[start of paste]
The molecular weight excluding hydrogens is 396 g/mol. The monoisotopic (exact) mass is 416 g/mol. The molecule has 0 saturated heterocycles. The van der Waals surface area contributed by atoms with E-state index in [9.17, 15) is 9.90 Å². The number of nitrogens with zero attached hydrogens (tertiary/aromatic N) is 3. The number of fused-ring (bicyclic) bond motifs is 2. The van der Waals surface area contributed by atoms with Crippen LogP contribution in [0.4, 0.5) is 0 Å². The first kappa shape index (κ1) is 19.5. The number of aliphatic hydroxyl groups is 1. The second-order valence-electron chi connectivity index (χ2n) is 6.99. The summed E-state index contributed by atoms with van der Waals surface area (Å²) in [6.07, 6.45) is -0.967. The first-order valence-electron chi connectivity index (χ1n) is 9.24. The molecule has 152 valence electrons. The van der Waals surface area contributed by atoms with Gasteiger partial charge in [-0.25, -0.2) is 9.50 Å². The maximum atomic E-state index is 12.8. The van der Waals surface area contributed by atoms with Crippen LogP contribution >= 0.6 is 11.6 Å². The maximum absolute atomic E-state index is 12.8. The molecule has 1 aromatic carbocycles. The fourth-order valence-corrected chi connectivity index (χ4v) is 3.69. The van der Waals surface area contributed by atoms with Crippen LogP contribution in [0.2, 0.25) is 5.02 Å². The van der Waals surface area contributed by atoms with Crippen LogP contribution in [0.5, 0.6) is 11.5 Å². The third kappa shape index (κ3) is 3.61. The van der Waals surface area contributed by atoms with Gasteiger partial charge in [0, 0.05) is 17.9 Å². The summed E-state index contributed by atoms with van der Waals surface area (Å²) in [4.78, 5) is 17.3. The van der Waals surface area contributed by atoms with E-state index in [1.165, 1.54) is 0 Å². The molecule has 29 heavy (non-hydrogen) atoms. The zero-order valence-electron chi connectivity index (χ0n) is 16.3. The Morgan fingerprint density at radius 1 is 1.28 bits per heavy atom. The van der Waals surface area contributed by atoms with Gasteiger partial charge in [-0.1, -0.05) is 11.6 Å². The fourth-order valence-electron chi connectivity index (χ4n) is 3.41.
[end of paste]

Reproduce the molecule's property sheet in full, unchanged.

The molecular weight excluding hydrogens is 396 g/mol. The monoisotopic (exact) mass is 416 g/mol. The molecule has 0 saturated heterocycles. The van der Waals surface area contributed by atoms with E-state index in [9.17, 15) is 9.90 Å². The number of nitrogens with zero attached hydrogens (tertiary/aromatic N) is 3. The number of fused-ring (bicyclic) bond motifs is 2. The van der Waals surface area contributed by atoms with Crippen LogP contribution in [0.4, 0.5) is 0 Å². The first kappa shape index (κ1) is 19.5. The number of aliphatic hydroxyl groups is 1. The second-order valence-electron chi connectivity index (χ2n) is 6.99. The summed E-state index contributed by atoms with van der Waals surface area (Å²) in [6.07, 6.45) is -0.967. The first-order valence-electron chi connectivity index (χ1n) is 9.24. The molecule has 152 valence electrons. The van der Waals surface area contributed by atoms with Gasteiger partial charge in [-0.25, -0.2) is 9.50 Å². The maximum atomic E-state index is 12.8. The van der Waals surface area contributed by atoms with Crippen LogP contribution >= 0.6 is 11.6 Å². The maximum absolute atomic E-state index is 12.8. The molecule has 1 aromatic carbocycles. The fourth-order valence-corrected chi connectivity index (χ4v) is 3.69. The van der Waals surface area contributed by atoms with Crippen LogP contribution in [0.2, 0.25) is 5.02 Å². The van der Waals surface area contributed by atoms with Crippen LogP contribution in [0.5, 0.6) is 11.5 Å². The third kappa shape index (κ3) is 3.61. The van der Waals surface area contributed by atoms with Gasteiger partial charge in [0, 0.05) is 17.9 Å². The summed E-state index contributed by atoms with van der Waals surface area (Å²) in [4.78, 5) is 17.3. The van der Waals surface area contributed by atoms with E-state index in [1.165, 1.54) is 0 Å². The molecule has 29 heavy (non-hydrogen) atoms. The zero-order valence-electron chi connectivity index (χ0n) is 16.3. The Morgan fingerprint density at radius 1 is 1.28 bits per heavy atom. The van der Waals surface area contributed by atoms with Gasteiger partial charge in [-0.1, -0.05) is 11.6 Å². The fourth-order valence-electron chi connectivity index (χ4n) is 3.41.